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Boris Johnson ‘acting like mafia boss’

Prime Minister accused of trying to blackmail dissenting Tory MPs

Amit Roy London Published 21.01.22, 12:31 AM
Boris Johnson.

Boris Johnson. File Photo

The campaign to get rid of Boris Johnson took a sinister twist on Thursday when some members of his government were accused of trying to blackmail dissenting Tory MPs who want a new Prime Minister to take over.

This brought an accusation from the Lib Dem leader Ed Davey that Boris was “acting more like a mafia boss than a Prime Minister”.


Boris told reporters he had “seen no evidence” to back up the blackmail claims. But asked if he would look for evidence, he replied: “Of course.”

The last fortnight has been especially difficult for Boris, not only politically with a number of Tory MPs asking him to step down over “Partygate” but also at a personal level.

It was revealed that Boris and Carrie’s six-week-old daughter, Romy, was “badly hit” by Covid although the baby is now on the mend. Boris himself nearly died from Covid in April 2020 when he had to be treated in the intensive care unit at St Thomas’ Hospital in London. But the feelings of affection he inspired then have largely dissipated.

The blackmail claim was made by a senior Tory MP, William Wragg, who read out a statement before the Commons Public Administration select committee that he chairs was supposed to take evidence.

Wragg, who has been the MP for Hazel Grove in Greater Manchester since 2015 and is one of those calling for Boris to resign, said: “In recent days a number of Members of Parliament have faced pressures and intimidation from members of the government because of their declared or assumed desire for a vote of confidence in the party leadership of the Prime Minister. It is of course the duty of the whips’ office to secure the government business in the House of Commons.

“However, it is not their function to breach the ministerial code in threatening to withdraw investments from Members of Parliaments’ constituencies which are funded from the public purse.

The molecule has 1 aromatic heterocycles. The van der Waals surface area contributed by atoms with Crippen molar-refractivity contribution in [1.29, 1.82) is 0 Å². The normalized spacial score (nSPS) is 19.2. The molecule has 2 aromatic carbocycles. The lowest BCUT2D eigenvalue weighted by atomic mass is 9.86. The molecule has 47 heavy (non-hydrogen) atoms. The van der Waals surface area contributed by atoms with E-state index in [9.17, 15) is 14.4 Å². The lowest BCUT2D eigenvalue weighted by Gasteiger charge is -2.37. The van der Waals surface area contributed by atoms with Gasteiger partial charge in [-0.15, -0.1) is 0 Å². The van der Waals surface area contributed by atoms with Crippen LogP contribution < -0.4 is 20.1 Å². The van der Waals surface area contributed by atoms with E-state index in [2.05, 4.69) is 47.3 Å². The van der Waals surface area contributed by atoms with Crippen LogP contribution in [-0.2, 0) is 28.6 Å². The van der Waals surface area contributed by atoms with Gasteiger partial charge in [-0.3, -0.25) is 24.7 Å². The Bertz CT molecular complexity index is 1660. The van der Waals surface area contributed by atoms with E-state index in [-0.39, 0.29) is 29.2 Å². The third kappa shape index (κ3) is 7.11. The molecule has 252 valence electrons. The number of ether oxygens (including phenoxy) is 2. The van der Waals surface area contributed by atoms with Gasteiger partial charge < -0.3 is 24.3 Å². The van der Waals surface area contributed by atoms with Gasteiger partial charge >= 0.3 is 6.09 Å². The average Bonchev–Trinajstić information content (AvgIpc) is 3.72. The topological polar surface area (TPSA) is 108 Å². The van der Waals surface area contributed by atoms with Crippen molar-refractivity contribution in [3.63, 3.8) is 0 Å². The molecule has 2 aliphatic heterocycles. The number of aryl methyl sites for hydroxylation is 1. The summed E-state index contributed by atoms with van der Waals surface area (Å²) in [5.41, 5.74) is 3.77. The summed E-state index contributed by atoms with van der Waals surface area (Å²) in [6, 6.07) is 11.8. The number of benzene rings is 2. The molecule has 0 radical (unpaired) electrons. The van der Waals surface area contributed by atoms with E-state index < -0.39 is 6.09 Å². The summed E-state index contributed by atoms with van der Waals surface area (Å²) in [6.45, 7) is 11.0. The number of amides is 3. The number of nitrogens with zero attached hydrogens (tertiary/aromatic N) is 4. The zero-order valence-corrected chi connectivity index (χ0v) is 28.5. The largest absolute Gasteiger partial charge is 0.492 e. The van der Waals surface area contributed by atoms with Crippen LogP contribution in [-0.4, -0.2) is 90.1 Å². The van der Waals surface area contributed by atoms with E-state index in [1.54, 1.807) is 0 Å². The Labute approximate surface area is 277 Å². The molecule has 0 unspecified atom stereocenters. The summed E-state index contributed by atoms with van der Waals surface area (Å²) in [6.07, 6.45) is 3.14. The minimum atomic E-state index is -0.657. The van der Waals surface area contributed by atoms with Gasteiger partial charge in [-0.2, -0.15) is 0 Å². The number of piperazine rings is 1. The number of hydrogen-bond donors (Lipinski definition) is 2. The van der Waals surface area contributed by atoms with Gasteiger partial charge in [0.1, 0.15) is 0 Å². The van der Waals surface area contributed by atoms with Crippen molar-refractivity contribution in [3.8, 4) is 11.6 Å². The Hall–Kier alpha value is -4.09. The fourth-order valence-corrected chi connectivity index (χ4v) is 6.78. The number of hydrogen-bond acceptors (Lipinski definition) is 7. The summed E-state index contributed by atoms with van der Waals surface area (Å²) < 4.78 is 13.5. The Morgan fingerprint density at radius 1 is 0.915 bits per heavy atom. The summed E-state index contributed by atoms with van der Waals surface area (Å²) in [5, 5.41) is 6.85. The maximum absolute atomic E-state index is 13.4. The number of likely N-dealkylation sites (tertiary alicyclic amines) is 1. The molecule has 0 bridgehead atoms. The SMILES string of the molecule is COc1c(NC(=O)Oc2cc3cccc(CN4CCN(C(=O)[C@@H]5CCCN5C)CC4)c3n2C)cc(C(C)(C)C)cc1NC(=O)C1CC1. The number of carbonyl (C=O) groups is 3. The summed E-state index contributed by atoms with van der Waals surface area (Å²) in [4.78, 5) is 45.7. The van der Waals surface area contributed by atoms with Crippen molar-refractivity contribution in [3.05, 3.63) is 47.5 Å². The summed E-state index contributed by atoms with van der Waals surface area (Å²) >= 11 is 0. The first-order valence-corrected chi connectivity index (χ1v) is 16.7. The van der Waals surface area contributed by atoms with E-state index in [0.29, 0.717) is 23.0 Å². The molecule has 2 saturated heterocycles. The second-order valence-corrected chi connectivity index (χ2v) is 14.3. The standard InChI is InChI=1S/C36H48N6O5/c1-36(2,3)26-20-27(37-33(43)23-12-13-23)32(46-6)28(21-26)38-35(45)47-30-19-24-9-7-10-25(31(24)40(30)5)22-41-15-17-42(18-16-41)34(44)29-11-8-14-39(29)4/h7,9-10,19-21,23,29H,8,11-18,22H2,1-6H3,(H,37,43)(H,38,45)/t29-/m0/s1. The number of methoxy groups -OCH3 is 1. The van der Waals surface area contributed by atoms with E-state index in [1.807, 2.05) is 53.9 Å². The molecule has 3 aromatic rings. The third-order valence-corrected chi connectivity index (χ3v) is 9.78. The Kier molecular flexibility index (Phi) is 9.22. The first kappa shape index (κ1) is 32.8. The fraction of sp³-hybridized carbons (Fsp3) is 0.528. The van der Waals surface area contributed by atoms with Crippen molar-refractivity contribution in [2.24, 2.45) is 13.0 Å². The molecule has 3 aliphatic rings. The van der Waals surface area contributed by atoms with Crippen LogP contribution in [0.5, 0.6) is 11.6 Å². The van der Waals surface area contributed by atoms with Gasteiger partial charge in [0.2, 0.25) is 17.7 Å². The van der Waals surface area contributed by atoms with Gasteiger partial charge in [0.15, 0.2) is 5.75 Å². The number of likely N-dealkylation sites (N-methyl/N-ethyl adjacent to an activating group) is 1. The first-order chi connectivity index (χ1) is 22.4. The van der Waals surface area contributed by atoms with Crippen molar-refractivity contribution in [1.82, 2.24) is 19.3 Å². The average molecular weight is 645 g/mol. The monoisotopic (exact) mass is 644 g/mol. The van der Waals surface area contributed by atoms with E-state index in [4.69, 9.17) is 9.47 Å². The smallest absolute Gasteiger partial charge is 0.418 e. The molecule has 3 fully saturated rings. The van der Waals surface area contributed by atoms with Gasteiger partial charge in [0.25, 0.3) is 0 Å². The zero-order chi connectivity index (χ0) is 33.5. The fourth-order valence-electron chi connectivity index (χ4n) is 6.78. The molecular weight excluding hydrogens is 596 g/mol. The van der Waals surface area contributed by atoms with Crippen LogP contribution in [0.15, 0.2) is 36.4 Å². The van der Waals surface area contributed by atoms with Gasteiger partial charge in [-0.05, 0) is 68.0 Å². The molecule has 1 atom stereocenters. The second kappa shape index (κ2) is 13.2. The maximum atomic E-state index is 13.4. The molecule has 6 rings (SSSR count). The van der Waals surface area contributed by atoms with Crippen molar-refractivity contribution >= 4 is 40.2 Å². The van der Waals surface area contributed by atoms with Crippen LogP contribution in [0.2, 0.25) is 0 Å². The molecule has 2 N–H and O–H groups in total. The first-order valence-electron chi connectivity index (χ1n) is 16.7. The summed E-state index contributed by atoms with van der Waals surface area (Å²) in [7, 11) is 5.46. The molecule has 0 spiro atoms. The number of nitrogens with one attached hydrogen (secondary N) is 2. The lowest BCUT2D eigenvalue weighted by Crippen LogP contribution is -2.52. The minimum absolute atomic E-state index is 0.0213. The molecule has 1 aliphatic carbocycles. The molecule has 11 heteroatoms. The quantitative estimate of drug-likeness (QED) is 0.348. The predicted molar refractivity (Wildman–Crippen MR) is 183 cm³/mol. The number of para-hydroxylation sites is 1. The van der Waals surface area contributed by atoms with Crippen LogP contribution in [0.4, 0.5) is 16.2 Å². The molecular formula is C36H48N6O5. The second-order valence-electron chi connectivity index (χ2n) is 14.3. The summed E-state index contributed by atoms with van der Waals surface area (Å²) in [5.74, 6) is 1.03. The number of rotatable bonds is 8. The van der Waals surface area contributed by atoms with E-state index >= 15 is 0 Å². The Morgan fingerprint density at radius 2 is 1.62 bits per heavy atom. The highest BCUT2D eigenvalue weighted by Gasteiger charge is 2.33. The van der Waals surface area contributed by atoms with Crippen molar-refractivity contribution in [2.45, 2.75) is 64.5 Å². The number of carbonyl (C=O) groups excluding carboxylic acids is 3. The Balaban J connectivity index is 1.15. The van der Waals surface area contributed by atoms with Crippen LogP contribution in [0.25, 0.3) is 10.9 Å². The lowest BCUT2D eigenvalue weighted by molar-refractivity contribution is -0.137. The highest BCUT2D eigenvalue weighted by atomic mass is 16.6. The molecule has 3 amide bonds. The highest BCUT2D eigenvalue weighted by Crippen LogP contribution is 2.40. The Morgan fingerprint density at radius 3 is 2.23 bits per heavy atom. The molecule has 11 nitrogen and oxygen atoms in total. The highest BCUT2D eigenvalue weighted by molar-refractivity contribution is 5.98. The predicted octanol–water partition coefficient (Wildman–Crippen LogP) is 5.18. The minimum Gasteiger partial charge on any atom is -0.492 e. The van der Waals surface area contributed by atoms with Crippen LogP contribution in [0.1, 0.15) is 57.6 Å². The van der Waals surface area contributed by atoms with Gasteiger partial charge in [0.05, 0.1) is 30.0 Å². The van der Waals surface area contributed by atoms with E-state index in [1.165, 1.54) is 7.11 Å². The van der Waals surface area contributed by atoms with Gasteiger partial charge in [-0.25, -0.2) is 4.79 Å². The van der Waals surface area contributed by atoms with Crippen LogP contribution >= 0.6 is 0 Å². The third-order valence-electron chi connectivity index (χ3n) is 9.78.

“Additionally, reports to me and others of members of staff at Number 10 Downing Street, special advisers, Government ministers and others encouraging the publication of stories in the press seeking to embarrass those who suspect lack in confidence in the Prime Minister is similarly unacceptable.

“The intimidation of a member of Parliament is a serious matter. Moreover, reports of which I’m aware would seem to constitute blackmail. As such it would be my general advice to colleagues to report such matters to the Speaker of the House of Commons and the Commissioner of the Metropolitan Police. They’re also welcome to contact me at any time.”

His charges were taken seriously by the Speaker, Sir Lindsay Hoyle, who responded: “Serious allegations have been made and at that stage, without having had chance to study what was said in detail, I can only offer general guidance.

“Those who work for them are not above the criminal law. The investigation of allegedly criminal conduct is a matter for the police and decisions about prosecution are for the CPS (crown prosecution service). It would be wrong of me to interfere with such matters.

“While the whipping system is long-established, it is of course a contempt to obstruct members in a discharge of their duty or to attempt to intimidate a member in their Parliamentary conduct by threats.

“There is a clear process for raising privileged matters and referring them for investigation to determine whether the conduct in question is a contempt, and members in the first instance raising such concerns should write to me.”

One rebel MP told the BBC that some dissenters had been threatened with funding cuts, whilst an impending shake-up of parliamentary boundaries due next year had also been used to put down rebellion – “it’s been done to the weakest to make an example”, according to the MP.

But others, who have also come out against Boris, said they had faced no intimidation. Wednesday’s defection to the Tory MP Christian Wakeford to the opposition Labour party has had the effect of rallying the “troops” behind Boris. It is believed that between three and seven MPs have withdrawn their letters calling for the prime minister’s resignation. One of them commented: “Wakeford has saved Boris.”

Analysts add, however, that Boris is still not out of danger and it could all change when senior civil servant Sue Gray submits her report into “Partygate” possibly next week.

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